Beginner’s Greek
by James Collins
(Little, Brown, $24)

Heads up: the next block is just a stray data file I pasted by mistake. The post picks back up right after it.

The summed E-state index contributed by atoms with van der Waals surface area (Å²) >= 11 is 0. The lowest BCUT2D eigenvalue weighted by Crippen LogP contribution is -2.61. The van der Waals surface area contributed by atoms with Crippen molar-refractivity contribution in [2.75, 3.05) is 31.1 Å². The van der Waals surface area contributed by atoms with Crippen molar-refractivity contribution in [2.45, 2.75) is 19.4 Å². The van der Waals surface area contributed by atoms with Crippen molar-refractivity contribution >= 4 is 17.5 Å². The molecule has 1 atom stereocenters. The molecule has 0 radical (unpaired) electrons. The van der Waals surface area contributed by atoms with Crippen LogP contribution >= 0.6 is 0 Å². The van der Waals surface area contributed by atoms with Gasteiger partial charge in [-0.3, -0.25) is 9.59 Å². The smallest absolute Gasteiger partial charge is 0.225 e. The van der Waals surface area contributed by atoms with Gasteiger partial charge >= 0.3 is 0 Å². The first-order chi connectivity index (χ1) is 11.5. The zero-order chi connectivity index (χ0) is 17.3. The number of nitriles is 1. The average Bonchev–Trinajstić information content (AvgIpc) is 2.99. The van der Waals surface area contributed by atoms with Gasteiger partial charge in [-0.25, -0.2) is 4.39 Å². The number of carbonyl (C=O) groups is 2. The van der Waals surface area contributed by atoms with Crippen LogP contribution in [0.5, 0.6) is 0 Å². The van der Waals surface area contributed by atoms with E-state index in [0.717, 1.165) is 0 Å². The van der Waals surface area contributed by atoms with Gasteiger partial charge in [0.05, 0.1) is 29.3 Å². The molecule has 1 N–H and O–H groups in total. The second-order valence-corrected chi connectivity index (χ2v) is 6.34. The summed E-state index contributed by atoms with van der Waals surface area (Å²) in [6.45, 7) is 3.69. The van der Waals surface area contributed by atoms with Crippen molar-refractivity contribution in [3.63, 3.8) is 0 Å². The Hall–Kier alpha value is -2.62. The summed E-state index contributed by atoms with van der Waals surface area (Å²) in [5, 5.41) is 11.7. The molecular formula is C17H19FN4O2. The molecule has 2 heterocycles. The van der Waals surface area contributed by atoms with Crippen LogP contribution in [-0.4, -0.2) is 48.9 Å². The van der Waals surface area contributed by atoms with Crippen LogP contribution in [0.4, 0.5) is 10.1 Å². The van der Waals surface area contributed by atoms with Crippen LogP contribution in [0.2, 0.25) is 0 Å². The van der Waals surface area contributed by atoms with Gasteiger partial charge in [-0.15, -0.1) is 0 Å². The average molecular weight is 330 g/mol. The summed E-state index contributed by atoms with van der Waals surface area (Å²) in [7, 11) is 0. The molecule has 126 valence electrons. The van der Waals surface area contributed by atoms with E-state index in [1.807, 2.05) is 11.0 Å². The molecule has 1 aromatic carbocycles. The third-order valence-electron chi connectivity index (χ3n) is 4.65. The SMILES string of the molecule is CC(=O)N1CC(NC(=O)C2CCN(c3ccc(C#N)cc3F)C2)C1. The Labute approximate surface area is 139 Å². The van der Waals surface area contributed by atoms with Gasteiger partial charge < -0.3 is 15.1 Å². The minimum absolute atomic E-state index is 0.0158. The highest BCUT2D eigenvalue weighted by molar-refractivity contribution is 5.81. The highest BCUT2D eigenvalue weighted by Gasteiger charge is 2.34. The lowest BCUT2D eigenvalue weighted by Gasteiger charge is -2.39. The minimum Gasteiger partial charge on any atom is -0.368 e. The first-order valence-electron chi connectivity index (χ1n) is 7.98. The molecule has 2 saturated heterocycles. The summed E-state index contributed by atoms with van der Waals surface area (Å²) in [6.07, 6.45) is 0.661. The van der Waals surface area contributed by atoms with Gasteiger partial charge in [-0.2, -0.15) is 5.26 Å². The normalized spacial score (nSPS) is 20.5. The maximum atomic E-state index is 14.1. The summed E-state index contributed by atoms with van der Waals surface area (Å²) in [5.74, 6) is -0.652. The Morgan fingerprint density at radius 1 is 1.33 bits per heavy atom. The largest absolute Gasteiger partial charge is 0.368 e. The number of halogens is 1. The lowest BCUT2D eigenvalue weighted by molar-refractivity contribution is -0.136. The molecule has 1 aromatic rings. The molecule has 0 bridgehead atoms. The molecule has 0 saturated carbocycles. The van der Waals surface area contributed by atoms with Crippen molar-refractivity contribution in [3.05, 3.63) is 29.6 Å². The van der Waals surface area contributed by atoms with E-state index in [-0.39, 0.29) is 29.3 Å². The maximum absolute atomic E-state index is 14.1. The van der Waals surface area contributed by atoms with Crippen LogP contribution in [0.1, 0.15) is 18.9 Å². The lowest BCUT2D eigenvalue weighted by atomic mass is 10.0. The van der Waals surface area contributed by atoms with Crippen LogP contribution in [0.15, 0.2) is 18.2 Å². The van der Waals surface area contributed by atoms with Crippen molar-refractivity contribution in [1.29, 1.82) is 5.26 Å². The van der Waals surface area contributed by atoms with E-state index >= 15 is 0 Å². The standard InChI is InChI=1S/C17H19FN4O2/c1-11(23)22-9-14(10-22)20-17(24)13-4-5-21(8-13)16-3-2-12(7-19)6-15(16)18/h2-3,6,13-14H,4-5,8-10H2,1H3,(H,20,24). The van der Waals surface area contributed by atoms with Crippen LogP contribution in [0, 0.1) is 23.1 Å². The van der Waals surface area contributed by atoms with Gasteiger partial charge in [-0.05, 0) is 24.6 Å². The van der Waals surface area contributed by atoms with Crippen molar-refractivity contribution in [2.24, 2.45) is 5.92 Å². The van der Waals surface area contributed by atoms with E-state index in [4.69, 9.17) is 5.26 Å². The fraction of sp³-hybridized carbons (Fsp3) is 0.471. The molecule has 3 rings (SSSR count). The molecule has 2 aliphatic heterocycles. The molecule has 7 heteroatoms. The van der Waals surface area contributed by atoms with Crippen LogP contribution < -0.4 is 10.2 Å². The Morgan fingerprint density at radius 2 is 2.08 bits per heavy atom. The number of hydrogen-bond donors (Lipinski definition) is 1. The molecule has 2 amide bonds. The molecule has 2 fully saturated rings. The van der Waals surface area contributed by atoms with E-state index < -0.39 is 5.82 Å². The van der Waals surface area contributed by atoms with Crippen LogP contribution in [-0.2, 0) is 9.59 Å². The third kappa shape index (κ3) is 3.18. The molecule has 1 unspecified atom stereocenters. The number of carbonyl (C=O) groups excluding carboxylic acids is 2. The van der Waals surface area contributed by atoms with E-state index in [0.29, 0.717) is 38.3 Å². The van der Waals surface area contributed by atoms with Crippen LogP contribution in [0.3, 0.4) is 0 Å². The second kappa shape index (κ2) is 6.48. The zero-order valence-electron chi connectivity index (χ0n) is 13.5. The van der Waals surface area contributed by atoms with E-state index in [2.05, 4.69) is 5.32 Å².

James Collins’ debut novel relies on “a stunning number” of familiar romantic comedy tropes, said Jennifer Armstrong in Entertainment Weekly. Peter, a slightly awkward young financial type, meets the woman of his dreams on an airplane, misplaces her phone number, then spends years waiting for life’s soap opera to bring his soul mate back to him. But Collins infuses each twist along the way with “so much old-school charm” that Beginner’s Greek becomes 400-plus pages of escapist magic. More vigorous editing would have made the book better, said Celia McGee in The New York Observer. Though Collins displays an assured touch with high-WASP culture, Wall Street lingo, and even the subject of love, “the pearls on this necklace” are separated by generous amounts of filler prose. The novel also feels as if Collins is avoiding an authentic portrait of haute suburbia in order to usher us around the grounds of “ye olde estate of Ralph Lauren.” Collins’ “sly humor” makes such faults forgivable, said Lee Rhodes in the Charlotte, N.C., Observer. More important, the humor makes it possible for sophisticated readers to believe, at least for 450 pages, that love still conquers all.